Students React to Mobilization to End War


The Peace and Justice Rally was on Oct. 27. Thousands of people marched from 22nd Street, down Broadway, and ended at Foley Square in the Financial District. (Charlotte Canner/The Observer)

Published: November 8, 2007

FCLC—Despite the sporadic rain showers on Oct. 27, 45,000 people arrived on Broadway, south of 23rd Street, to join the march to end the war in Iraq. The demonstration was part of a national mobilization that took place in 11 cities across the country on the same day. Fordham College at Lincoln Center (FCLC) students had mixed feelings about the protest.

“It was inspiring to see that even in the miserable rain people were rallying together to bring our troops home,” said Tatiana Urriaga, FCLC ’08, who attended the protest. “It demonstrates the effects that this war has globally and even after four years, we continue to hope. We are not ready to give up.”

The events in New York began with a rally at noon, followed by a march at 1 p.m. At 2:45 p.m., those who have died were honored with two minutes of silence. Participants were asked to bring names of people who have died in the war to hold up during the silence. The march ended with a peace and justice fair at Foley Square where information was provided on various issues relating to the current situation between Iraq and the United States.

The demonstration was initiated by the coalition United for Peace and Justice (UFPJ). According to Leslie Cagan, national coordinator of UFPJ, the mobilization was a success. In an email sent to demonstrators, she said, “Saturday’s events were powerful expressions of our movement’s commitment to end the war and occupation in Iraq.”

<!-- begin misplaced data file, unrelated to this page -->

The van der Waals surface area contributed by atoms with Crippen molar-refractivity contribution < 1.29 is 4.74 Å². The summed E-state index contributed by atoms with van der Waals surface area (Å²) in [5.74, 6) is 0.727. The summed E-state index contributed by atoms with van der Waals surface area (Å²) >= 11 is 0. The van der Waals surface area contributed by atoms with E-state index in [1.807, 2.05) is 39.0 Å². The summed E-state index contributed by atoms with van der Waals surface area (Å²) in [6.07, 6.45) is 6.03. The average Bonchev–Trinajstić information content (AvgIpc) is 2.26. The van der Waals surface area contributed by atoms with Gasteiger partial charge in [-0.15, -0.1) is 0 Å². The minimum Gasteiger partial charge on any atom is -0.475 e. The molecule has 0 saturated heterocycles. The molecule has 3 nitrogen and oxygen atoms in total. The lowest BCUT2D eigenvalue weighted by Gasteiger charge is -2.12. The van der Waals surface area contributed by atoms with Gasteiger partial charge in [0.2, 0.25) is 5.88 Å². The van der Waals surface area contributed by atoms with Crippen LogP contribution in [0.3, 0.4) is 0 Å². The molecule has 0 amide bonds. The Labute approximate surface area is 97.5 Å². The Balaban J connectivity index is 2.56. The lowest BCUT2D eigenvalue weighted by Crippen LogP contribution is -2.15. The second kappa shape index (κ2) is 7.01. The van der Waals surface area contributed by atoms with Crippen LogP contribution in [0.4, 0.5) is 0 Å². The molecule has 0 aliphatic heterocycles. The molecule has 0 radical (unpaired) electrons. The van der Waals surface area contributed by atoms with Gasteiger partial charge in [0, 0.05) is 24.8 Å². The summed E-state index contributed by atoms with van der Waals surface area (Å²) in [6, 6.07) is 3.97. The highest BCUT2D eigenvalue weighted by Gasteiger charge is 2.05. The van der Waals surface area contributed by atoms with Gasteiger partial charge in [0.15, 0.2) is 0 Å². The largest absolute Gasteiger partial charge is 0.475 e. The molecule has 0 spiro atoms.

Some students were supportive of the demonstration, despite agreeing with the war. “Personally, I still support the war,” said Vincent Azzinaro, FCLC ’08. “I’m glad that I live in a country where we are allowed to publicly demonstrate, and I feel our armed forces are the defenders of such liberties. I hope the protesters have that concern for our troops overseas and decry any vehement statements of hate against our soldiers.”

However, not every pro-war student felt the same way about the demonstration. “I think the mobilization effort for tomorrow’s anti-war demonstrations, and anti-Iraq war demonstrations in general, shows a disturbing lack of understanding of the War on Terror in particular and the Iraq war in general,” Robert Isabella, FCLC ’09, said. “The key point that the current anti-war movement seems to be either forgetting or willfully ignoring is that these two wars were launched in response to a heinous attack on civilians on American soil on 9/11.”

Tom DeLuca, associate chair of political science at FCLC, did not feel that the demonstration was very significant within the Fordham community. “I don’t recall the organizing for that demonstration having much presence at Fordham, and outside of the Fordham students who may have attended, I doubt it had much influence on students here,” he said. “That doesn’t mean that there is not opposition to the war at Fordham. It just means the demonstration did little to galvanize the opposition that already exists.”

For Jeremy Hood, FCLC ’08, the protest provided hope for those against the war. “It was very eye- opening to see how many people actually care about getting out of Iraq,” he said.  “Often we seem like a minority, but the march really showed the population concerned with the issue.”